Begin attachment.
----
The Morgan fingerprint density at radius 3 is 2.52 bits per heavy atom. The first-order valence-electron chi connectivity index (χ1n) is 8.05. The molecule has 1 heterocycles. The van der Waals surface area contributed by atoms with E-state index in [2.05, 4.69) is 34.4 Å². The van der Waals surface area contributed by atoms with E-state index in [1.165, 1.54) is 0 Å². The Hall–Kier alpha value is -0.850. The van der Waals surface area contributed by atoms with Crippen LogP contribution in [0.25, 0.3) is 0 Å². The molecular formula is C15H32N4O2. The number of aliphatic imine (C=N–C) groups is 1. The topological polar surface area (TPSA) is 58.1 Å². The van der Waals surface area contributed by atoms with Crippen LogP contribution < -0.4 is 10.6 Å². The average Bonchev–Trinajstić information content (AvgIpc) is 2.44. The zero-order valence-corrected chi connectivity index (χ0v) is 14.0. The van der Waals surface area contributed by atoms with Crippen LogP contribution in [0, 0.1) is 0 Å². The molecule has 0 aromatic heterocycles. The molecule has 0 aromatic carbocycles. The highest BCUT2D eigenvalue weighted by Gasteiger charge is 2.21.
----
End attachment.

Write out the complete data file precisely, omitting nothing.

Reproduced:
The Morgan fingerprint density at radius 3 is 2.52 bits per heavy atom. The first-order valence-electron chi connectivity index (χ1n) is 8.05. The molecule has 1 heterocycles. The van der Waals surface area contributed by atoms with E-state index in [2.05, 4.69) is 34.4 Å². The van der Waals surface area contributed by atoms with E-state index in [1.165, 1.54) is 0 Å². The Hall–Kier alpha value is -0.850. The van der Waals surface area contributed by atoms with Crippen LogP contribution in [0.25, 0.3) is 0 Å². The molecular formula is C15H32N4O2. The number of aliphatic imine (C=N–C) groups is 1. The topological polar surface area (TPSA) is 58.1 Å². The van der Waals surface area contributed by atoms with Crippen LogP contribution < -0.4 is 10.6 Å². The average Bonchev–Trinajstić information content (AvgIpc) is 2.44. The zero-order valence-corrected chi connectivity index (χ0v) is 14.0. The van der Waals surface area contributed by atoms with Crippen LogP contribution in [0, 0.1) is 0 Å². The molecule has 0 aromatic heterocycles. The molecule has 0 aromatic carbocycles. The highest BCUT2D eigenvalue weighted by Gasteiger charge is 2.21.